The “anti-racist” organization, Learning for Justice (formerly known as Teaching Tolerance), says it can no longer use a Dr. Seuss book, that was a key part of their “anti-racism” curriculum to teach acceptance to children after last week’s Dr. Seuss “cancellation” drama.
Learning for Justice used to use the Dr. Seuss book, “The Sneetches,” to teach children how to overcome visible differences to forge lasting friendships. In the book, there are two types of “Sneetches” — giant, yellow, bird-like creatures with barrel bellies — one with plain bellies and one with star-shaped marks on their bellies. The two groups begin at odds with one another but ultimately learn to see their similarities rather than their singular difference.
Now, though, Teaching Tolerance says Dr. Seuss is under stricter scrutiny as a result of Dr. Seuss Enterprises’ decision to pull six of the author’s lesser-known works over “hurtful and wrong” depictions of certain ethnic groups, and they no longer believe “The Sneetches” is actually “anti-racist” as they assumed.
“In light of a new study revealing stereotyped characters across Dr. Seuss’s children’s books, published just before Read Across America Day, how can educators engage older students in a critical discussion of this canonical author?” the group asked in a post to their website.
In fact, they believe that the “cancellation” of Dr. Seuss should not be limited to just six books but should affect his entire collection of works because Dr. Seuss did not “actively resist” racism in his own time.
The researchers behind the study that marked Dr. Seuss as “racist, the group says, “set out to address ‘a gap in Seuss literature by revealing how racism spans across the entire Seuss collection.’ Responding to the idea that Geisel was simply a product of his time, they disagree. ‘[N]ot all White people ‘of his time’ engaged in overt racism or used their platforms to disseminate racist narratives and images nationally and globally, as he did,’ they argue. ‘There are White people throughout history, and of his generation, who actively resisted racism and risked their lives and careers to stand up against it.'”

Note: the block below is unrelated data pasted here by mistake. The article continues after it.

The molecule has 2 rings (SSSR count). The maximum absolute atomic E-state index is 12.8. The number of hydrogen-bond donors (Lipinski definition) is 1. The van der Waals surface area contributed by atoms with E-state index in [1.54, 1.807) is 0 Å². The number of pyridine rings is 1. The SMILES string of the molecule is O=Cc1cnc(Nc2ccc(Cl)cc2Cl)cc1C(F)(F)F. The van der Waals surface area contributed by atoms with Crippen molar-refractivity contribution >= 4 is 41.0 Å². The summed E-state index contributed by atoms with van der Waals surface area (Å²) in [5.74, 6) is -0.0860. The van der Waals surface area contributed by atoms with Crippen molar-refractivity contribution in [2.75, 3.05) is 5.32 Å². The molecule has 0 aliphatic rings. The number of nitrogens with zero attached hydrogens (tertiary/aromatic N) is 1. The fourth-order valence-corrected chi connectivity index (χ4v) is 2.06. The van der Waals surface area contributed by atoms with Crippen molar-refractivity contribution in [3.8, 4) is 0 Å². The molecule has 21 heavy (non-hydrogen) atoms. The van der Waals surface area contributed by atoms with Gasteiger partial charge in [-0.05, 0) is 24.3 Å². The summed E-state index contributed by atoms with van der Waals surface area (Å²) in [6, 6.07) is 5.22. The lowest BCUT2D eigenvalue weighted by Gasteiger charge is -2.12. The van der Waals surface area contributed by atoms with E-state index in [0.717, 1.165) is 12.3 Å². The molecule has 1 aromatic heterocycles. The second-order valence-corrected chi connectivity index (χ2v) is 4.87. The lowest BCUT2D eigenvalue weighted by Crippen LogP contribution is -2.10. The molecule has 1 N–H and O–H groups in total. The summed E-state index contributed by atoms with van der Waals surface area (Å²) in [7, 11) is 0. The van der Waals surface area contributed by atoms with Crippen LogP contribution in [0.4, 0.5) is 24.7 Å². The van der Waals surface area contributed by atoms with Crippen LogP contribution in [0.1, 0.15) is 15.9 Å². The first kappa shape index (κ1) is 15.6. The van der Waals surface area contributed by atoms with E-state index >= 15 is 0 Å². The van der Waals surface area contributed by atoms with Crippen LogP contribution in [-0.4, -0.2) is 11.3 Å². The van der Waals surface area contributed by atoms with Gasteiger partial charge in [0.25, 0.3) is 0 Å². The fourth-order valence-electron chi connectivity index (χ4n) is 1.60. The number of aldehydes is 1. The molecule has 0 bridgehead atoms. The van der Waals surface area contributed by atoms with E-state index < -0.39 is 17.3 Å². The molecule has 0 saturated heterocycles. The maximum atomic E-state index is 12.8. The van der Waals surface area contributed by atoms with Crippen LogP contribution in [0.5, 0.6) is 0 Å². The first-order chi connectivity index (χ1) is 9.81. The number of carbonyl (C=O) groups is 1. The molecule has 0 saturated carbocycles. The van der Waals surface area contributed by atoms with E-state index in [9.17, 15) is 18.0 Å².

The group’s conclusion is at odds with Dr. Seuss’s own biography. The children’s author was instrumental in pressing for the United States to enter World War II because he realized, quite early, that the Nazis were intent on exterminating the Jewish population.
No matter, though. Learning for Justice says that the study means they can no longer use Dr. Seuss’s works — even the good ones — and that “The Sneetches” has to be re-examined in light of Dr. Seuss’s personal history.
“In light of this new information, you may wonder about Dr. Seuss books featuring non-human characters,” they said in a statement to their website. “At Teaching Tolerance, we’ve even featured anti-racist activities built around the Dr. Seuss book The Sneetches. But when we re-evaluated, we found that the story is actually not as ‘anti-racist’ as we once thought. And it has some pretty intricate layers you and your students might consider, too.”
It turns out that, while the Sneetches might have addressed their own overt prejudices, they failed to address the underlying “structural racism” that gave rise to their initial conflict over belly stars.
“The solution to the story’s conflict is that the Plain-Belly Sneetches and Star-Bellied Sneetches simply get confused as to who is oppressed. As a result, they accept one another,” the group says. “This message of ‘acceptance’ does not acknowledge structural power imbalances. It doesn’t address the idea that historical narratives impact present-day power structures. And instead of encouraging young readers to recognize and take action against injustice, the story promotes a race-neutral approach.”